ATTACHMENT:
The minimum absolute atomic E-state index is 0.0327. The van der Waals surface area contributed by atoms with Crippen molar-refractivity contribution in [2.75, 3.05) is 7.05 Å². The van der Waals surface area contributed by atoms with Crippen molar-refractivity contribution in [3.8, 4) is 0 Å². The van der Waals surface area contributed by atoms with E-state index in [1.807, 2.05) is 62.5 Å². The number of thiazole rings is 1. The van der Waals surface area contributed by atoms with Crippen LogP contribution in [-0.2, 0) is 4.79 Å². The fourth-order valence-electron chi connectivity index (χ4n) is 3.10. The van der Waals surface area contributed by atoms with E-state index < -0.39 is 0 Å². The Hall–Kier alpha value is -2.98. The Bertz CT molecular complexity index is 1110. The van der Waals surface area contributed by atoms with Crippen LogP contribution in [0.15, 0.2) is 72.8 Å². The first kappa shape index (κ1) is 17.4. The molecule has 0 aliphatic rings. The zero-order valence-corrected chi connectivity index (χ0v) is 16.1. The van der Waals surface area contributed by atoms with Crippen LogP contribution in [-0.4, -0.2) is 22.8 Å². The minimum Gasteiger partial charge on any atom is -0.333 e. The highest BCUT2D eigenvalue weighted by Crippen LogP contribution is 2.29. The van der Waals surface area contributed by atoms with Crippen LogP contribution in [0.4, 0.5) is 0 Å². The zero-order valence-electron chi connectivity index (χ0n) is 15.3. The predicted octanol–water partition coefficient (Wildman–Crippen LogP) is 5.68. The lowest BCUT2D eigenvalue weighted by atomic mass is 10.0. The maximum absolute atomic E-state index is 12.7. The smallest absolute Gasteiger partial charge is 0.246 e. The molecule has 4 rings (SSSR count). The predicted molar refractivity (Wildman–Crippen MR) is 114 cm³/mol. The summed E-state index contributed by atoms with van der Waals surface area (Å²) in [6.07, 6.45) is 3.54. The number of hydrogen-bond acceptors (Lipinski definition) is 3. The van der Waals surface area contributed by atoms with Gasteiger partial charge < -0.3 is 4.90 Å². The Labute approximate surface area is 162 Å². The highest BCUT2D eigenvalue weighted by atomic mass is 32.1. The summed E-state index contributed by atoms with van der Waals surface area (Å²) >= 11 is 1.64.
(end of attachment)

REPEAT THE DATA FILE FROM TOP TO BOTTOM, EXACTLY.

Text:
The minimum absolute atomic E-state index is 0.0327. The van der Waals surface area contributed by atoms with Crippen molar-refractivity contribution in [2.75, 3.05) is 7.05 Å². The van der Waals surface area contributed by atoms with Crippen molar-refractivity contribution in [3.8, 4) is 0 Å². The van der Waals surface area contributed by atoms with E-state index in [1.807, 2.05) is 62.5 Å². The number of thiazole rings is 1. The van der Waals surface area contributed by atoms with Crippen LogP contribution in [-0.2, 0) is 4.79 Å². The fourth-order valence-electron chi connectivity index (χ4n) is 3.10. The van der Waals surface area contributed by atoms with E-state index < -0.39 is 0 Å². The Hall–Kier alpha value is -2.98. The Bertz CT molecular complexity index is 1110. The van der Waals surface area contributed by atoms with Crippen LogP contribution in [0.15, 0.2) is 72.8 Å². The first kappa shape index (κ1) is 17.4. The molecule has 0 aliphatic rings. The zero-order valence-corrected chi connectivity index (χ0v) is 16.1. The van der Waals surface area contributed by atoms with Crippen LogP contribution in [-0.4, -0.2) is 22.8 Å². The minimum Gasteiger partial charge on any atom is -0.333 e. The highest BCUT2D eigenvalue weighted by Crippen LogP contribution is 2.29. The van der Waals surface area contributed by atoms with Crippen LogP contribution in [0.4, 0.5) is 0 Å². The zero-order valence-electron chi connectivity index (χ0n) is 15.3. The predicted octanol–water partition coefficient (Wildman–Crippen LogP) is 5.68. The lowest BCUT2D eigenvalue weighted by atomic mass is 10.0. The maximum absolute atomic E-state index is 12.7. The smallest absolute Gasteiger partial charge is 0.246 e. The molecule has 4 rings (SSSR count). The predicted molar refractivity (Wildman–Crippen MR) is 114 cm³/mol. The summed E-state index contributed by atoms with van der Waals surface area (Å²) in [6.07, 6.45) is 3.54. The number of hydrogen-bond acceptors (Lipinski definition) is 3. The van der Waals surface area contributed by atoms with Gasteiger partial charge < -0.3 is 4.90 Å². The Labute approximate surface area is 162 Å². The highest BCUT2D eigenvalue weighted by atomic mass is 32.1. The summed E-state index contributed by atoms with van der Waals surface area (Å²) >= 11 is 1.64.